It’s easy for us to talk about the absence of awesome female characters in film, to highlight the actresses who stand out from the pack and to celebrate the filmmakers who are getting their shit made. And it’s easy to talk about because we only receive the end product; we don’t have to live through the process of actually trying to make a difference and create something that subverts audience’s expectations of women in cinema, in comedy, in the world. June Diane Raphael is not like us; she is a writer and actress who really gets it and has experienced, first-hand, what it can take to get women’s stories on the screen.
I admire June and her work so much, and there was so much I didn’t get to talk about during this interview, like how we both got super tall (her at 5’9”, me at 5’10”) at super early ages (her at 10, me at 11); or how her first acting job was on Ed, the late-90s sitcom about the bowling alley lawyer that forms the basis of 60% of my pop culture references; or whether or not she’ll reprise her role of Danielle Lugozshe in the rumoured Party Down movie. She is so prolific and so relevant to the conversation about women working against the traditional studio system to get shit done, especially considering the hellish sad-face festival she and her co-writer, co-star and BFF Casey Wilson (SNL, Happy Endings) endured in the journey to getting their film Ass Backwards to cinemas.
“There were years when we didn’t know if we were gonna finish it,” she told me, of the broad, raucous comedy about two deluded best friends, Kate and Chloe, who embark on a road trip to their hometown in a quest to claim the childhood beauty pageant crowns they feel are owed to them. After finding success in the studio system with Bride Wars – which they wrote together and had featured roles in – June and Casey undertook rewrites on their passion project to accommodate the small budget that would allow them the freedom to make the film they wanted to make. After a total of five years writing the film and three weeks shooting it, their promised funding was nowhere to be seen and the two friends found themselves in a listless, heartbroken daze, attempting to reassemble the pieces and finish their film. “We ended up raising $50,000 on Kickstarter and through other sources – cobbling the money together – but it was very difficult…it was a total nightmare that took us, truly, two years to get out of.”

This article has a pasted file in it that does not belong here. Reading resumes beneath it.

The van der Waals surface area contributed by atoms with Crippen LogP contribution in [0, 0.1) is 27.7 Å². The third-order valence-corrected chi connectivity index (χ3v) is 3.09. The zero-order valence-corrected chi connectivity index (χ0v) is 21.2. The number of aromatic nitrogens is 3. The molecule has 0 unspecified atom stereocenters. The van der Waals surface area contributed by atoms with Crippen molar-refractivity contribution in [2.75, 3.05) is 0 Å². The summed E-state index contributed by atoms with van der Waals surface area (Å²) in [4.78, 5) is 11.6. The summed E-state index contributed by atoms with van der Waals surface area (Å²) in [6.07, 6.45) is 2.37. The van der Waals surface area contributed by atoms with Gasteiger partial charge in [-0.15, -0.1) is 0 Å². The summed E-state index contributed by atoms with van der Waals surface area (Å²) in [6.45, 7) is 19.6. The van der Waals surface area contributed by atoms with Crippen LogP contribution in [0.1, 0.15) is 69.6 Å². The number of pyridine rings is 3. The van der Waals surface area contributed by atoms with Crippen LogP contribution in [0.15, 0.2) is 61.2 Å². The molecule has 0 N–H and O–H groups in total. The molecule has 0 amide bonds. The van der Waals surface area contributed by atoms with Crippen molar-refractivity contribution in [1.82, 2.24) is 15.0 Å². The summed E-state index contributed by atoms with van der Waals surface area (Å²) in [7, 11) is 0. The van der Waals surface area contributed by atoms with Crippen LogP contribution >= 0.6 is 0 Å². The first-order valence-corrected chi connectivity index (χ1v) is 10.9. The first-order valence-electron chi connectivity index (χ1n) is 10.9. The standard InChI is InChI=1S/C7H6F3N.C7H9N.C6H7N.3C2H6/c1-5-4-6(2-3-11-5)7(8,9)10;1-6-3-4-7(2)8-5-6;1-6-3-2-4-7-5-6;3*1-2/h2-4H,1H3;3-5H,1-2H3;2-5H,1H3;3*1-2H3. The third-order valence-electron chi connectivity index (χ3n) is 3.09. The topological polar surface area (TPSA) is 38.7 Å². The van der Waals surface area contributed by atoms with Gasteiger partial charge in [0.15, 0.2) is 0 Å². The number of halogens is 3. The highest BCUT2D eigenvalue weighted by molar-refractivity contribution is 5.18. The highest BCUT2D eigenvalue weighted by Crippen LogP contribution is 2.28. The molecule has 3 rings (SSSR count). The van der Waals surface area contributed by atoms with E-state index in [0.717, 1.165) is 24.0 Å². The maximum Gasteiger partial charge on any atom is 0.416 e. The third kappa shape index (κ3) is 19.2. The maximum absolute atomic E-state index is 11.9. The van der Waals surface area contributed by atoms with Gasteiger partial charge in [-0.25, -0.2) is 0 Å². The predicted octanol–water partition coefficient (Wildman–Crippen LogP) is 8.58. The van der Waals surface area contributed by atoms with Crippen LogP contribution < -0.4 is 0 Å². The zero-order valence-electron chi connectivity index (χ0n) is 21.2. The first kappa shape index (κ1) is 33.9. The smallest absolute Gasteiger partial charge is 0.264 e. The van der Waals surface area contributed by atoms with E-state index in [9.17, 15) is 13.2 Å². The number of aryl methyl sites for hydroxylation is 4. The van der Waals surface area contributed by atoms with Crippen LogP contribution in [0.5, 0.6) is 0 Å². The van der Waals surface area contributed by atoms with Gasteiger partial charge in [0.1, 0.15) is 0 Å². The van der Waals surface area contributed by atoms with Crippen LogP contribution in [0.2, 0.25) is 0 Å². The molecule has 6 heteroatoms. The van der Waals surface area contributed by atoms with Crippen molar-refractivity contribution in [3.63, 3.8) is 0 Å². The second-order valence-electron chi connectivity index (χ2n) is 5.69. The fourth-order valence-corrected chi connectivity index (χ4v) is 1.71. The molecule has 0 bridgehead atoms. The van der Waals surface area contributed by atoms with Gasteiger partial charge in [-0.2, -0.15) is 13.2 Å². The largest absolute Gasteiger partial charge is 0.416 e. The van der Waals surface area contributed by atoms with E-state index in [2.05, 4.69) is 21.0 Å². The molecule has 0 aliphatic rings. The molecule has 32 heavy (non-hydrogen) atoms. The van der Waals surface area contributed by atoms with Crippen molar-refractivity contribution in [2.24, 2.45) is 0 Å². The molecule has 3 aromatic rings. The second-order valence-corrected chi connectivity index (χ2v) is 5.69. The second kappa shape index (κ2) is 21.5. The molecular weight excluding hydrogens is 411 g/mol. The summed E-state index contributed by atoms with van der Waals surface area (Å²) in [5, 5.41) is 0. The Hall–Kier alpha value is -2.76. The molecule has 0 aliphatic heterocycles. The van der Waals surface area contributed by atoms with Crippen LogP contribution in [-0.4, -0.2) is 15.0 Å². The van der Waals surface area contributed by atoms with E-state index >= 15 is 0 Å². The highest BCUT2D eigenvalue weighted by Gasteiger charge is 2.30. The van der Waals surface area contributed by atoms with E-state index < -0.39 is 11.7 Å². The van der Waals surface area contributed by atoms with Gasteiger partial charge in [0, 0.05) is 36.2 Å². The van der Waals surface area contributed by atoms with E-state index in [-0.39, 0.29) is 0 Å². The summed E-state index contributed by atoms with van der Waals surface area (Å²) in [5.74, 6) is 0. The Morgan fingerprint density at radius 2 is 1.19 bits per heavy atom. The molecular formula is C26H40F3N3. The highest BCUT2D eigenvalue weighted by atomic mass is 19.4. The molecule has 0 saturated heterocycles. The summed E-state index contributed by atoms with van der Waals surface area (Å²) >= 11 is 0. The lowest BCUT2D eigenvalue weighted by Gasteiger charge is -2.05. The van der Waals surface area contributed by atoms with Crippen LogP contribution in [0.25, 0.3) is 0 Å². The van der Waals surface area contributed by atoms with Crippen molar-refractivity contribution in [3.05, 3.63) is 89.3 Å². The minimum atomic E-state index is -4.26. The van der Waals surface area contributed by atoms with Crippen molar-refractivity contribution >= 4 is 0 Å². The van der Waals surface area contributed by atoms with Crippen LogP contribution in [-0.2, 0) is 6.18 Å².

They’re now able to bask in the light at the end of the tunnel – Ass Backwards was released on iTunes on demand last month, a few weeks after it was announced that ABC bought a new sitcom by the pair. June was also recently revealed to be part of the parallel universe Parks Department team in Eagleton that we’ll be meeting this season on Parks and Recreation. With her husband Paul Scheer appearing on the show in previous seasons alongside her fellow UCB alumni Amy Poehler, Ben Schwartz, Aubrey Plaza and Aziz Ansari, it was only a matter of time before we saw June visit Pawnee.
It was a pleasure to get such a hefty chunk of June’s time to do this interview, and while I didn’t get to wax lyrical with her on the other comedy lady duos I adore (Fey/Poehler, Parham/St Clair, Glazer/Jacobson, Wiig/Mumolo), I did get to discuss the state of TV right now (she doesn’t know what to expect on season 3 of Homeland; she’s worried Orange is the New Black has passed her by; she wrapped on Parks and Rec the previous day and compared the set to that of New Girl; she loves Breaking Bad and never got into Here Comes Honey Boo Boo – “And it’s not that I’m above it; believe me, I’m below it.”), as well as everything you can read below.
BL: Hi! Thank you so much for talking to me!
Oh my gosh, I’m so glad this worked out!
Me too! It’s like 7:30 on Saturday morning in Australia.
So I heard just this week that you and Casey have a show that’s been picked up by ABC, which was kind of fortuitous timing for this interview. Can you tell me a little about your working relationship with Casey? What’s it like working with her as opposed to just being her friend?